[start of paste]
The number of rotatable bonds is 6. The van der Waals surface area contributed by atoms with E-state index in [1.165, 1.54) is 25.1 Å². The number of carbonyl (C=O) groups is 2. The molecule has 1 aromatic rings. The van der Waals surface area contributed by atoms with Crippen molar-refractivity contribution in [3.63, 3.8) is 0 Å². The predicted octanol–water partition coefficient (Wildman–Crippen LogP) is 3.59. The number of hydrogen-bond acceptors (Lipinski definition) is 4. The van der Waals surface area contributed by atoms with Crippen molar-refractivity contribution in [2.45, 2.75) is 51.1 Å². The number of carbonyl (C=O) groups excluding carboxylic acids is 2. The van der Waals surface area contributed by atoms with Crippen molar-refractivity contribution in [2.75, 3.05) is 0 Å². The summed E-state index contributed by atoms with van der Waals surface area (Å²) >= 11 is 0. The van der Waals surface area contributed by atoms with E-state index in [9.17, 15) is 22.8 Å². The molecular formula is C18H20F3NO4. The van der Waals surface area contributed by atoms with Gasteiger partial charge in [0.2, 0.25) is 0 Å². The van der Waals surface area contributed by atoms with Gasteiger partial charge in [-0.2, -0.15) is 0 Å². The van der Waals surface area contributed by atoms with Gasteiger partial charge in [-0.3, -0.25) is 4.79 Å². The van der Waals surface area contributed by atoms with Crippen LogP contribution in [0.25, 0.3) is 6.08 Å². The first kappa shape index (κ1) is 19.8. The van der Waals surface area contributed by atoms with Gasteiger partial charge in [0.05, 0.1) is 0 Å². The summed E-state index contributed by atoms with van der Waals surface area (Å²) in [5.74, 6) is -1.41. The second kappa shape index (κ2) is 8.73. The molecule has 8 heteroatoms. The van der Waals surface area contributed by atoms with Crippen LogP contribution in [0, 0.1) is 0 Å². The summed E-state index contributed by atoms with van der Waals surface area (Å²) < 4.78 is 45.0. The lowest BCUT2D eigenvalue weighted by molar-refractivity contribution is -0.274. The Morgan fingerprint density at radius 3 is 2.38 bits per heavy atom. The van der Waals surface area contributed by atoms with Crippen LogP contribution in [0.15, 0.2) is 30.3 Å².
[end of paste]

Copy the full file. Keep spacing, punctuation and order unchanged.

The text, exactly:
The number of rotatable bonds is 6. The van der Waals surface area contributed by atoms with E-state index in [1.165, 1.54) is 25.1 Å². The number of carbonyl (C=O) groups is 2. The molecule has 1 aromatic rings. The van der Waals surface area contributed by atoms with Crippen molar-refractivity contribution in [3.63, 3.8) is 0 Å². The predicted octanol–water partition coefficient (Wildman–Crippen LogP) is 3.59. The number of hydrogen-bond acceptors (Lipinski definition) is 4. The van der Waals surface area contributed by atoms with Crippen molar-refractivity contribution in [2.45, 2.75) is 51.1 Å². The number of carbonyl (C=O) groups excluding carboxylic acids is 2. The van der Waals surface area contributed by atoms with Crippen molar-refractivity contribution in [2.75, 3.05) is 0 Å². The summed E-state index contributed by atoms with van der Waals surface area (Å²) >= 11 is 0. The van der Waals surface area contributed by atoms with E-state index in [9.17, 15) is 22.8 Å². The molecular formula is C18H20F3NO4. The van der Waals surface area contributed by atoms with Gasteiger partial charge in [0.2, 0.25) is 0 Å². The van der Waals surface area contributed by atoms with Gasteiger partial charge in [-0.2, -0.15) is 0 Å². The van der Waals surface area contributed by atoms with Gasteiger partial charge in [-0.3, -0.25) is 4.79 Å². The van der Waals surface area contributed by atoms with Crippen LogP contribution in [0.25, 0.3) is 6.08 Å². The first kappa shape index (κ1) is 19.8. The van der Waals surface area contributed by atoms with Gasteiger partial charge in [0.05, 0.1) is 0 Å². The summed E-state index contributed by atoms with van der Waals surface area (Å²) in [5.74, 6) is -1.41. The second kappa shape index (κ2) is 8.73. The molecule has 8 heteroatoms. The van der Waals surface area contributed by atoms with Crippen LogP contribution in [0, 0.1) is 0 Å². The summed E-state index contributed by atoms with van der Waals surface area (Å²) < 4.78 is 45.0. The lowest BCUT2D eigenvalue weighted by molar-refractivity contribution is -0.274. The Morgan fingerprint density at radius 3 is 2.38 bits per heavy atom. The van der Waals surface area contributed by atoms with Crippen LogP contribution in [0.15, 0.2) is 30.3 Å².